Costa Rica Industry


Costa Rica is one of the world's largest per capita producers of hydroelectric power with big installations at Lakes Arenal and Cachi. For years it exported electricity to Nicaragua and El Salvador, but domestic use increased so that much is still generated with expensive, imported oil. Recently Daylight Saving was tried in order to save power usage, but was abandoned due to public pressure and concern for children walking to school on narrow roads in the dark. Though there has been some oil exploration and talk of a trans-Costa Rican pipeline to transport Alaskan and Venezuelan oil, presently no oil is produced in the country, which has made balancing the economy difficult.

Costa Rica offers tax incentives to labor-intensive industries producing items for export. Many plants import textiles and other raw materials, hire Costa Ricans to assemble them, and export finished products such as underwear. My uniform shirts on the Alaska ferry were labeled "assembled in Costa Rica". One successful operator imports used typewriters from North America, reconditions them in a modem plant, and exports them wholesale all over Latin America. There's plenty of room for imagination here! Costa Rica would rather produce many products internally than buy with foreign exchange, but with a well-scattered population only as big as a large city, there isn't the market to make it pay.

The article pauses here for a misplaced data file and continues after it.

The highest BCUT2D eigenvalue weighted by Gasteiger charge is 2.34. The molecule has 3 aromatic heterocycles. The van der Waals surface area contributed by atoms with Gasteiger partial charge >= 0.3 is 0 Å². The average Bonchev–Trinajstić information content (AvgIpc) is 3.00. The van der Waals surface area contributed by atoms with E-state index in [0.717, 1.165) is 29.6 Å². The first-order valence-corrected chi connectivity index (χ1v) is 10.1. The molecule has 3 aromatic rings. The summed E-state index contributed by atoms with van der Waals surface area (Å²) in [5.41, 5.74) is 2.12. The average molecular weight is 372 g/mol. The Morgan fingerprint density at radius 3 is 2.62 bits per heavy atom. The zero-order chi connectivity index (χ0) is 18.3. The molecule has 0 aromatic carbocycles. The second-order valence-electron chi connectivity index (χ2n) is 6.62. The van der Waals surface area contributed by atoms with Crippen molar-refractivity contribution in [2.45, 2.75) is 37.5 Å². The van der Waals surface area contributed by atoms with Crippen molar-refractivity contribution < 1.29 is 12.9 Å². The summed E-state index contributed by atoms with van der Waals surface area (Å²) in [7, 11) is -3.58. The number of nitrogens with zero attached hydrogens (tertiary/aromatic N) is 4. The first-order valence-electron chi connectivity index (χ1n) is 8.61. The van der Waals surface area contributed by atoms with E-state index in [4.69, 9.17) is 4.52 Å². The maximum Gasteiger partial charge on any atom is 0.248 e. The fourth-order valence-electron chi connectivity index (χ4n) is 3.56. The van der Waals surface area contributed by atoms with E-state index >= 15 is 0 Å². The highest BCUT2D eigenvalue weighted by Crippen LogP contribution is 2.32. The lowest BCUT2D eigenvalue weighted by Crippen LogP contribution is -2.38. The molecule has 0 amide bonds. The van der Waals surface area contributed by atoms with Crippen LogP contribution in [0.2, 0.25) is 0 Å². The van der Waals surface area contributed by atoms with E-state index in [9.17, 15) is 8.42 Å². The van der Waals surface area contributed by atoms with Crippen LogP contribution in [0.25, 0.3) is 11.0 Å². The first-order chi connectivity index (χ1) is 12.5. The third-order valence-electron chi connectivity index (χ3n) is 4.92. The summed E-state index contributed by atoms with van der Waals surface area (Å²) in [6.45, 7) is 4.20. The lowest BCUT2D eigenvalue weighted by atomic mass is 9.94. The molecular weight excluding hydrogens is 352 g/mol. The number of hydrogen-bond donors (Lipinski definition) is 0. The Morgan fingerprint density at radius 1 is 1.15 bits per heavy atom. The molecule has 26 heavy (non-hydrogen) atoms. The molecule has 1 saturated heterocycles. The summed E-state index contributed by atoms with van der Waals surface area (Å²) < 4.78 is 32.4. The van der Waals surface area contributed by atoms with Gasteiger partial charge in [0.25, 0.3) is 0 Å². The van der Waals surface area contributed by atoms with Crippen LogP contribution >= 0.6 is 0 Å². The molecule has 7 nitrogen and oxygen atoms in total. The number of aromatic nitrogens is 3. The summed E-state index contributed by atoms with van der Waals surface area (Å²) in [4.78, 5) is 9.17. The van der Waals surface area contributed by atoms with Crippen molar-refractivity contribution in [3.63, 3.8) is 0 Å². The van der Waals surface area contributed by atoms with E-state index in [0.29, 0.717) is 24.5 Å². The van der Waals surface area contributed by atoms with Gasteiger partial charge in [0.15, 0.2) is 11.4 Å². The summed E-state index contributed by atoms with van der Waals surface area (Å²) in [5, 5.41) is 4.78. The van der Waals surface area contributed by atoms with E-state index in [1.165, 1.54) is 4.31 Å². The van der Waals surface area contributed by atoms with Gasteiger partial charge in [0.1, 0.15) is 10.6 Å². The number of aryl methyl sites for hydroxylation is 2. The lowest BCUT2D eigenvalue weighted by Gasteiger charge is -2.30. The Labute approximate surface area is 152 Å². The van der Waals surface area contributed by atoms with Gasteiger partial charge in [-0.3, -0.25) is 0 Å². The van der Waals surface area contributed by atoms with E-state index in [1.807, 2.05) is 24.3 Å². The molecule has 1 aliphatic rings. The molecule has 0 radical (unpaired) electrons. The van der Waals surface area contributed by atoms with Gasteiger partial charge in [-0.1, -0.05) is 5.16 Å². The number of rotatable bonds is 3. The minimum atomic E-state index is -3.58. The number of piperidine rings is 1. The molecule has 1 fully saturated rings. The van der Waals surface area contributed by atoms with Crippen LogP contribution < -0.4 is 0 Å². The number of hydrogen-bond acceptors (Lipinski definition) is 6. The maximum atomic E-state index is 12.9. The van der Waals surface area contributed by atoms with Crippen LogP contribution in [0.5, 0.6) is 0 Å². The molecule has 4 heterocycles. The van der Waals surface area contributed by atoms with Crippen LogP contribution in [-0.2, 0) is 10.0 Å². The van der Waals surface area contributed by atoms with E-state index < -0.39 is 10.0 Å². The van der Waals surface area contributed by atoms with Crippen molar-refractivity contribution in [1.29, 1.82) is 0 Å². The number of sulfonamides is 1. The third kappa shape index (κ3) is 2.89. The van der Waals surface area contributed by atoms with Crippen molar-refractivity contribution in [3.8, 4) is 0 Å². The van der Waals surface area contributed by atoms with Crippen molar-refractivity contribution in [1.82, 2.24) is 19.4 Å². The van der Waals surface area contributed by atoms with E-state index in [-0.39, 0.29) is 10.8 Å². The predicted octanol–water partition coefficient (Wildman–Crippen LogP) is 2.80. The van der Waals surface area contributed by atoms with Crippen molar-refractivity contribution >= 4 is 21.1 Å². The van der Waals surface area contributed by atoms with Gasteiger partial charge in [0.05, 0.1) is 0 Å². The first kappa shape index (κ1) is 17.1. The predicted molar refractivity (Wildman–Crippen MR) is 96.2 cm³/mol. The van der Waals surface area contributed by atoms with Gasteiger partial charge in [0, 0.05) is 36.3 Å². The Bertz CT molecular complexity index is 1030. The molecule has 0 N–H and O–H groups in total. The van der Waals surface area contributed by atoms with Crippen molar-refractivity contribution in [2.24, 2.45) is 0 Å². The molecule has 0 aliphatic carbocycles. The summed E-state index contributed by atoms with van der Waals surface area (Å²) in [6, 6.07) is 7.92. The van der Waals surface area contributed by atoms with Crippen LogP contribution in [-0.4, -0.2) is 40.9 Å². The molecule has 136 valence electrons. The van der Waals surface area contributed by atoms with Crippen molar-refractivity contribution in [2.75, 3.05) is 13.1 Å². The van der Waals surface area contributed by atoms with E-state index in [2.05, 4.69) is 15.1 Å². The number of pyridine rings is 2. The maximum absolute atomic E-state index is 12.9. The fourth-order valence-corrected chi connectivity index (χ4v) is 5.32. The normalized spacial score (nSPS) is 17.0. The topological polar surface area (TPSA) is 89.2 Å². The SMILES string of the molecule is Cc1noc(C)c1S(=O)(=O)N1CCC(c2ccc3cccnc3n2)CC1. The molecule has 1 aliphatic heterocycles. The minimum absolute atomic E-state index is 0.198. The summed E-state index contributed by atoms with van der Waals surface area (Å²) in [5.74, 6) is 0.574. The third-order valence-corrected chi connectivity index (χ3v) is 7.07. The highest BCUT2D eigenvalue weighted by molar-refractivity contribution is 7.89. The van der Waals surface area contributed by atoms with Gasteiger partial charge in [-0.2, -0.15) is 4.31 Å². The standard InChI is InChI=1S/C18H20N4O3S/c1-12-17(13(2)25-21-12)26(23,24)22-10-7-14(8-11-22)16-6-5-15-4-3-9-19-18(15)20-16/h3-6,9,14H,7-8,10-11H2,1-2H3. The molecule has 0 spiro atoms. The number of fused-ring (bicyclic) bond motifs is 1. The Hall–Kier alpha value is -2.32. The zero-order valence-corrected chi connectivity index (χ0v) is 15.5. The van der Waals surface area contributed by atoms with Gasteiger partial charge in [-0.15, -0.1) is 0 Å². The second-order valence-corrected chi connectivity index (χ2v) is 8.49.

Costa Rica's major non-agricultural industry, aside from government, is tourism. Ecotourists can find more species of birds, wildlife, and plants growing naturally here than in any other similar area. With planning, tourism can make preserved tropical forests and beaches more profitable than any other use of the same land-and keep it so forever. Recently Costa Rica has attracted travelers from all over the world and their numbers have grown rapidly. Hotels near San Jose and at the beaches and tours and lodges for nature lovers are increasing though sometimes still are less than the demand. Costa Rica has so much to offer the tourist, and does it so well, that it is rapidly being discovered by thousands who ride jets instead of tossing Spanish galleons.

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